A Randomized Trial of Parents Who Care: Effects on Key Outcomes at 24-month Follow-up

A Randomized Trial of Parents Who Care: Effects on Key Outcomes at 24-month Follow-up This study was designed to test the efficacy of Parents Who Care© (PWC), a seven-session universal prevention program which includes parenting, youth, and family components designed to prevent substance use and other problem behaviors. Using an intent-to-treat experimental design, this study tests the program efficacy across race within a balanced sample of European American (EA) and African American (AA) youth and their parents (n = 331 n AA = 163; n EA = 168). Families were recruited, randomly assigned to three conditions (group-administered [PA], self-administered with telephone support [SA], and no-treatment control) and the intervention was administered when the adolescents were in the eighth grade. Analyses on key teen outcomes of the Parent’s Who Care program at 24-month follow-up are reported here and include perceptions of drug use harm; favorable attitudes about drug use; delinquent and violent behavior; and initiation into cigarette, alcohol, other drug use, or sexual activity. Repeated measures mixed model regressions found no effect of the intervention on rate of change in attitudes about drug use or frequency of delinquent or violent behavior. Regression analyses with multiple imputations for missing data detected group differences in means at 24-month follow-up. Both program formats reduced favorable attitudes toward drug use among youth (SA d = 0.39, PA d = 0.22); and AA youth in the self-administered intervention reported significantly less violent behavior than their control counterparts (d = 0.45). No effects were found for drug use harm or delinquency. Finally, logistic regression predicting a combined outcome measure of initiation of alcohol, tobacco, drug use, and/or sexual activity found AA youth in both the group- and self-administered intervention conditions significantly less likely to initiate substance use and/or sexual activity than those in the control condition. Odds ratios indicated the chances of initiating sex or substance use were reduced by almost 70% (OR = 0.31) for AA teens in the SA condition compared to controls, and 75% (OR = 0.25) for the AA teens in the PA compared to controls. http://www.deepdyve.com/assets/images/DeepDyve-Logo-lg.png Prevention Science Springer Journals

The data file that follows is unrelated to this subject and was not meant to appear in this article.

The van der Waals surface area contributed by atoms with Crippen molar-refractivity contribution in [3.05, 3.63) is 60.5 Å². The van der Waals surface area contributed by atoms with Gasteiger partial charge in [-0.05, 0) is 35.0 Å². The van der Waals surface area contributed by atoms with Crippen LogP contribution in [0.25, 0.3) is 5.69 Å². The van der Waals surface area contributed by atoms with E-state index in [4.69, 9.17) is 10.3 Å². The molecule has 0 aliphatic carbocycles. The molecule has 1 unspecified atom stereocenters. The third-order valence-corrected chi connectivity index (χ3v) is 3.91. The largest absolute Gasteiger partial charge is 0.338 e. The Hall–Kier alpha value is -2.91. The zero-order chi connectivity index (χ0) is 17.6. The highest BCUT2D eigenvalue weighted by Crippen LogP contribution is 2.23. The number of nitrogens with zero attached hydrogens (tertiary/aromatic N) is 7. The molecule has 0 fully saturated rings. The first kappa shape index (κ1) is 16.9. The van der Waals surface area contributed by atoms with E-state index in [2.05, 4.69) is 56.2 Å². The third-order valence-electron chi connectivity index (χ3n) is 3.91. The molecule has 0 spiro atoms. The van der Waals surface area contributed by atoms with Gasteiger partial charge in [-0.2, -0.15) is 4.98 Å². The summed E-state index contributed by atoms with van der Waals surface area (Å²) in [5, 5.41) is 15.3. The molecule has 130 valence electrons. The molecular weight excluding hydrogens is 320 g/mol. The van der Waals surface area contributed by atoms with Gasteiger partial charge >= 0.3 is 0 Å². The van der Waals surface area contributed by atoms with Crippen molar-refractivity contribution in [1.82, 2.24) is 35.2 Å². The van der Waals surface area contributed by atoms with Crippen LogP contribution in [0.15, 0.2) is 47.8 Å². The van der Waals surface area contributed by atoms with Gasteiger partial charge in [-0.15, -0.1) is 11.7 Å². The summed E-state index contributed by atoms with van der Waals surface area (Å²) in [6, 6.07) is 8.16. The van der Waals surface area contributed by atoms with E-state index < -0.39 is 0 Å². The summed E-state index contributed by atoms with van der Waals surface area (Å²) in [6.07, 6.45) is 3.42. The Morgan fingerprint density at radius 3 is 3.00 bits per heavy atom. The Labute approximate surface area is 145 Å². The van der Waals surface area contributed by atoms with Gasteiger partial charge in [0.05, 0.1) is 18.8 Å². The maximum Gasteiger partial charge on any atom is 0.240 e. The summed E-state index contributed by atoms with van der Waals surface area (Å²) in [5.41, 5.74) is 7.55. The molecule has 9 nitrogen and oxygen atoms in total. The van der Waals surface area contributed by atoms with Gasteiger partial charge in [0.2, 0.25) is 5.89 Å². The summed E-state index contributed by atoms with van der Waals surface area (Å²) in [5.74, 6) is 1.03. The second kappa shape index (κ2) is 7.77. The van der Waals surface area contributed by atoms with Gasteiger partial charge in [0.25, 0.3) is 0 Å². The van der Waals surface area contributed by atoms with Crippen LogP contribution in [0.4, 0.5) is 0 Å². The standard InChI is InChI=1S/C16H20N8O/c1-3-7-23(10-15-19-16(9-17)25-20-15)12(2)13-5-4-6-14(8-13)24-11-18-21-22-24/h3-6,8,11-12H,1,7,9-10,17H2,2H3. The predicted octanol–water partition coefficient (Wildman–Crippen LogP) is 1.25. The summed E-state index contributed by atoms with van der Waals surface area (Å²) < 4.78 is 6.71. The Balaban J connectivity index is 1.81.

A Randomized Trial of Parents Who Care: Effects on Key Outcomes at 24-month Follow-up

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Publisher
Springer US
Copyright
Copyright © 2007 by Society of Prevention Research
Subject
Medicine & Public Health; Public Health; Health Psychology; Child and School Psychology
ISSN
1389-4986
eISSN
1573-6695
D.O.I.
10.1007/s11121-007-0077-2
Publisher site
See Article on Publisher Site

Abstract

This study was designed to test the efficacy of Parents Who Care© (PWC), a seven-session universal prevention program which includes parenting, youth, and family components designed to prevent substance use and other problem behaviors. Using an intent-to-treat experimental design, this study tests the program efficacy across race within a balanced sample of European American (EA) and African American (AA) youth and their parents (n = 331 n AA = 163; n EA = 168). Families were recruited, randomly assigned to three conditions (group-administered [PA], self-administered with telephone support [SA], and no-treatment control) and the intervention was administered when the adolescents were in the eighth grade. Analyses on key teen outcomes of the Parent’s Who Care program at 24-month follow-up are reported here and include perceptions of drug use harm; favorable attitudes about drug use; delinquent and violent behavior; and initiation into cigarette, alcohol, other drug use, or sexual activity. Repeated measures mixed model regressions found no effect of the intervention on rate of change in attitudes about drug use or frequency of delinquent or violent behavior. Regression analyses with multiple imputations for missing data detected group differences in means at 24-month follow-up. Both program formats reduced favorable attitudes toward drug use among youth (SA d = 0.39, PA d = 0.22); and AA youth in the self-administered intervention reported significantly less violent behavior than their control counterparts (d = 0.45). No effects were found for drug use harm or delinquency. Finally, logistic regression predicting a combined outcome measure of initiation of alcohol, tobacco, drug use, and/or sexual activity found AA youth in both the group- and self-administered intervention conditions significantly less likely to initiate substance use and/or sexual activity than those in the control condition. Odds ratios indicated the chances of initiating sex or substance use were reduced by almost 70% (OR = 0.31) for AA teens in the SA condition compared to controls, and 75% (OR = 0.25) for the AA teens in the PA compared to controls.

Journal

Prevention ScienceSpringer Journals

Published: Nov 7, 2007

References

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